Biometric authentication may not be as secure as pins or passwords, but its convenience is a big selling point for many consumers. The extremely quick fingerprint scanner on the OnePlus flagships has been praised almost universally, but lately companies have been gravitating towards facial recognition technology as an alternative. For instance, there’s the OnePlus 5T and the Honor 7X with their respective takes on a Face Unlock feature. Samsung phones also have facial recognition for unlocking their devices, but the biometric authentication technology the company is most proud of is its iris scanner. Now, it appears that iris scanners may be coming to more Android phones in the future, as official support for it is being added to Android.
Iris Scanners on Existing Android Hardware
The first mainstream Android smartphone with an iris scanner was the ill-fated Samsung Galaxy Note 7. That technology later made its way over to the Samsung Galaxy S8/S8+ and the Galaxy Note 8. We also know it will launch with the Samsung Galaxy S9/S9+ and it will offer incremental improvements in hardware, but by combining it with facial recognition, the overall experience should improve. (There’s also a possibility an iris scanner may make its way over to an unannounced Samsung Galaxy phone, but that’s up in the air as of now.)
For those of us without a Samsung Galaxy flagship, there aren’t very many options when it comes to a smartphone with an iris scanner. In fact, there’s actually only a single option, and the phone isn’t even yet available for sale: an obscure smartphone called the BitVault that is aimed at cryptocurrency enthusiasts.
BitVault: the self-proclaimed “World’s First Blockchain Phone”. Source: Swiss Bank In Your Pocket.
This smartphone, along with an unannounced smartphone from a Japanese smartphone OEM, are the only non-Samsung Galaxy devices that I’m aware of that offer iris scanning. The chip that powers these phones’ iris scanners is the FPC ActiveIRIS by Fingerprints.
You may have never heard of this company, but you have most likely used a smartphone that incorporates their technology. Some of the smartphones that use fingerprint scanners from FPC include the Google Pixel, the Honor 8, and the Huawei Mate 9 Pro. Their fingerprint sensors are found on many other devices, including several from Xiaomi, so it’s safe to say that FPC is one of the leading vendors in selling the biometric authentication technology found in smartphones.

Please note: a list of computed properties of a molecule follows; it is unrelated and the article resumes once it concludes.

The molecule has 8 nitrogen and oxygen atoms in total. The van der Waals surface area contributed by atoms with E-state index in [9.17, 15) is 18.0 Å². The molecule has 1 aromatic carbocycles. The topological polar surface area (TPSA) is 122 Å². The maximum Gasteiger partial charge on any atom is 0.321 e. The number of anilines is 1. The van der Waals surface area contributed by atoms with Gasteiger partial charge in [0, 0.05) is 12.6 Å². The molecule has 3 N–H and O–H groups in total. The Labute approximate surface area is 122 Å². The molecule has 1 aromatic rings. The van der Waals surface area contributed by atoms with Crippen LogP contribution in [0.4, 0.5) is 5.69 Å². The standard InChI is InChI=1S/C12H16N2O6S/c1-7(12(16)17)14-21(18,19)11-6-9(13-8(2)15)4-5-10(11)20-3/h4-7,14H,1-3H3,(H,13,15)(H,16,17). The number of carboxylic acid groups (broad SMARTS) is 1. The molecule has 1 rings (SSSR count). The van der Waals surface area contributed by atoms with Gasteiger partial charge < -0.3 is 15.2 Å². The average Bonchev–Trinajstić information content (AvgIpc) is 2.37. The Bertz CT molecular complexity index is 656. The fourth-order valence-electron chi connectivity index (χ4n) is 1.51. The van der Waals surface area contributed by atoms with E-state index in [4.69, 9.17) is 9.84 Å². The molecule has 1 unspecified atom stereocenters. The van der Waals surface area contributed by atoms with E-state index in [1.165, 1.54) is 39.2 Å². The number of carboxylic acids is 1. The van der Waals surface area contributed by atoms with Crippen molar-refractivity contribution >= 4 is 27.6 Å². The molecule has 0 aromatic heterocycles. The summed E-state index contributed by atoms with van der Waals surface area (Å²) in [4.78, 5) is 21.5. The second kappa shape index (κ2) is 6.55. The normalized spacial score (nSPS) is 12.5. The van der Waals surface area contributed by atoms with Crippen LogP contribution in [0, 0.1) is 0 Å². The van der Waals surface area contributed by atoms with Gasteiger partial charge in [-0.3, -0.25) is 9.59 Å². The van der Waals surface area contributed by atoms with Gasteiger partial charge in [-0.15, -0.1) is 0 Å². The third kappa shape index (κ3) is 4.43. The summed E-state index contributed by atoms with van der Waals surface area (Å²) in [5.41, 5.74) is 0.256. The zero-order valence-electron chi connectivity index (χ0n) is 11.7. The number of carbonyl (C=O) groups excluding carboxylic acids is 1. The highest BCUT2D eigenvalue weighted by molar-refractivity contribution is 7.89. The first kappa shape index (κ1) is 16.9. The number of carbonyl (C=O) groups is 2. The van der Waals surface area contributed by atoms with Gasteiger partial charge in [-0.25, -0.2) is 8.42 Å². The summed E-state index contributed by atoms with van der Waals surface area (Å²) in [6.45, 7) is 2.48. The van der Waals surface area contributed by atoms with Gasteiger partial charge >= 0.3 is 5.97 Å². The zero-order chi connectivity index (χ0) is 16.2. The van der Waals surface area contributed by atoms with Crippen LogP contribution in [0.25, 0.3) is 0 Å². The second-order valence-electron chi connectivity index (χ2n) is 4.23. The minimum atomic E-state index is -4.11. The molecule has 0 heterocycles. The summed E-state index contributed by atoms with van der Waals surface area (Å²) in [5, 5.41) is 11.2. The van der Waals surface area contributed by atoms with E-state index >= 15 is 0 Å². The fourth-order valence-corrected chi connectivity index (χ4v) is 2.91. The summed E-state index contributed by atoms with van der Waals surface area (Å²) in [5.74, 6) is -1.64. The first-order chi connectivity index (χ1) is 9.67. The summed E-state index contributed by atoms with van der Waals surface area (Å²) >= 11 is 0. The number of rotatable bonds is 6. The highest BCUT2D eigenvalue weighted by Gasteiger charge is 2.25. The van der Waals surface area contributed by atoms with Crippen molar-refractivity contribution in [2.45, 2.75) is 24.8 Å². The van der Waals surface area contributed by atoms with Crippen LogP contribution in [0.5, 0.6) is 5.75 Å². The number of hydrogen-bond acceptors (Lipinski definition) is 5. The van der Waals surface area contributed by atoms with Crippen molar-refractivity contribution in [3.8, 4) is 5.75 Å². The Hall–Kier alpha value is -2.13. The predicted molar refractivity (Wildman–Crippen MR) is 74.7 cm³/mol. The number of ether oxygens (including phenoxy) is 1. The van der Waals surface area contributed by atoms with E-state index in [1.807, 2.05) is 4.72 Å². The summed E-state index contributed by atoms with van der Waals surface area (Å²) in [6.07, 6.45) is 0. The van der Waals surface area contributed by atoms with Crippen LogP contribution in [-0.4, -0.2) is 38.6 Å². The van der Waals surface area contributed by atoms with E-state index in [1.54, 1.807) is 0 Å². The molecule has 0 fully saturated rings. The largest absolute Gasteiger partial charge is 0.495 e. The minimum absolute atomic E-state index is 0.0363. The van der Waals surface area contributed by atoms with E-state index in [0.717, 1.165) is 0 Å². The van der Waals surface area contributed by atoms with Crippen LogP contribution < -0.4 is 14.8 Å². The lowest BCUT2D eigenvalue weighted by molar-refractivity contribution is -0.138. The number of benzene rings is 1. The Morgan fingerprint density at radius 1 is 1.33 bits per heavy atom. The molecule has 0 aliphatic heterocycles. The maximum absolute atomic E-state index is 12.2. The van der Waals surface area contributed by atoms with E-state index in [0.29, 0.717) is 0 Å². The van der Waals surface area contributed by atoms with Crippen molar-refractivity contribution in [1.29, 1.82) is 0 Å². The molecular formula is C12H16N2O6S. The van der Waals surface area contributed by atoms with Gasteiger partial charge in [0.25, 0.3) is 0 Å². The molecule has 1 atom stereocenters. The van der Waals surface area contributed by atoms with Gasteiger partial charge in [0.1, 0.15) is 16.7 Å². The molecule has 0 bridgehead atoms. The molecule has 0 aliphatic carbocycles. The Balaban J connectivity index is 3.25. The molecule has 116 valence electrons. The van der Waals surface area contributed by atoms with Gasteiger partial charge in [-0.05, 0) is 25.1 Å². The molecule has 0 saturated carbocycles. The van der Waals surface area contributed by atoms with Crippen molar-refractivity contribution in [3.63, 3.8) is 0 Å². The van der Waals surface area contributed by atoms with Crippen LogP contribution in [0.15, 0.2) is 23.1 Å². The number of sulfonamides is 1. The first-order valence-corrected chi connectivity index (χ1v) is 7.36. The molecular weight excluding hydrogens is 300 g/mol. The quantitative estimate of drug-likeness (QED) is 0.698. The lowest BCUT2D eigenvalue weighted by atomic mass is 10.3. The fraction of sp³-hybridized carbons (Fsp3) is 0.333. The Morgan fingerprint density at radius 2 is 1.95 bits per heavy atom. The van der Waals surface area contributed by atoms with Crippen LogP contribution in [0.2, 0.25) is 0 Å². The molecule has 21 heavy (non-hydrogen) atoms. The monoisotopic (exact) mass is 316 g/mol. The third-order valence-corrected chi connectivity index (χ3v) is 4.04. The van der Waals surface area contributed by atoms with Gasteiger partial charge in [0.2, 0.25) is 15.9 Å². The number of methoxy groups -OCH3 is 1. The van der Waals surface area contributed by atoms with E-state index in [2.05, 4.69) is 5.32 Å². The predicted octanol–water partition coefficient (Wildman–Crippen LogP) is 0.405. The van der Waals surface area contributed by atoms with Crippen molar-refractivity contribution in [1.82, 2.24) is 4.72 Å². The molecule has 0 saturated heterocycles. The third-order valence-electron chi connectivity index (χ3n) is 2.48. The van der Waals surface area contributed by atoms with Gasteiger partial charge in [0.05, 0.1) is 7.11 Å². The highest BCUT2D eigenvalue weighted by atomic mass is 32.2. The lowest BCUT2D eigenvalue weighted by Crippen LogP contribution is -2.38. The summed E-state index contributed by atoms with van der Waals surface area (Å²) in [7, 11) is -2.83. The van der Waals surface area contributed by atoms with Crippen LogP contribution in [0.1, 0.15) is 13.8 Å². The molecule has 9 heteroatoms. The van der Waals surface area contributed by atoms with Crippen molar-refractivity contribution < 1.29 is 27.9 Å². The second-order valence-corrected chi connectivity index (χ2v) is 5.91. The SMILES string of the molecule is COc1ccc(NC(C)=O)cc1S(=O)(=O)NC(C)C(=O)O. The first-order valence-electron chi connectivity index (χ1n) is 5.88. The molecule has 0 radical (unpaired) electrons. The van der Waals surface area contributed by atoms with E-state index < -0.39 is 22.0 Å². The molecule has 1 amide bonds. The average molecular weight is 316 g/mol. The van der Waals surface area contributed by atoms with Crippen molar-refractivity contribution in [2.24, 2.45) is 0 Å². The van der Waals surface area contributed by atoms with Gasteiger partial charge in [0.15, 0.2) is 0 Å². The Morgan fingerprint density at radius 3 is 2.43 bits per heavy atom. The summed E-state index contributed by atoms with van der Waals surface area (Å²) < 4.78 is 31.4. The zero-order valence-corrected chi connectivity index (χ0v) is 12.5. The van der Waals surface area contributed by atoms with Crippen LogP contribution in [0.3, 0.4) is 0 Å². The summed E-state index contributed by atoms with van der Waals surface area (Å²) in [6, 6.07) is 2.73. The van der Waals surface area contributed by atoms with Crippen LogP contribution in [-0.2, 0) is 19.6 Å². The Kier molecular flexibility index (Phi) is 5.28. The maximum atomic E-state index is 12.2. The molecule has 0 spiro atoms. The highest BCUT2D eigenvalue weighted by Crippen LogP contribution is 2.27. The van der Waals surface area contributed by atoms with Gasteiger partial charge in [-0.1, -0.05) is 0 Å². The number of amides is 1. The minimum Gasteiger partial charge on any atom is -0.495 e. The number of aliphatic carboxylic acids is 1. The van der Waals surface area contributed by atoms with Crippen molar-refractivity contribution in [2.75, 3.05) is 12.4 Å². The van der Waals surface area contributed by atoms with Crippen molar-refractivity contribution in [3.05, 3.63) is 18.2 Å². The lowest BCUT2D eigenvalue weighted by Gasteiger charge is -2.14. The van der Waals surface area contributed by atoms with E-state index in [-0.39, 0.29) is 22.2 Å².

FPC Fingerprint Scanners on the Home Button, Rear, and Side of the Device. Source: FPC.
So why is this company important? It’s because several of their engineers have been working on incorporating native support for biometric iris scanners in Android. There are several commits here, all of which should be looked at together to get a good picture of what’s going on.
Iris Scanners in a Future Version of Android
Let’s start with the most important commit: the Biometrics Iris HAL interface.
The inclusion of a HAL interface will standardize how the Android framework will communicate with Iris scanners. This means that products from multiple vendors, not just from FPC themselves, will be able to function on Android. Most importantly, this also opens up the ability for AOSP-based ROMs to function generically with Iris scanning hardware. For instance, the Project Treble GSIs rely on this in order for basic fingerprint scanner functionality to work out of the box, so without this, the new Exynos Samsung Galaxy S9 and Galaxy S9+ will be unable to use the Iris scanner on an AOSP ROM.
The SELinux policies for the Iris scanners are wholly uninteresting for end users, but they’re there if you want to take a look at it. The inclusion of the base Iris feature in Android will allow for apps to detect if the device has an Iris scanner in place. Finally, the inclusion of the Iris framework is what will actually allow for third-party apps to utilize the Iris scanner for authentication in the future. Here are the relevant strings:
Iris Scanner in Framework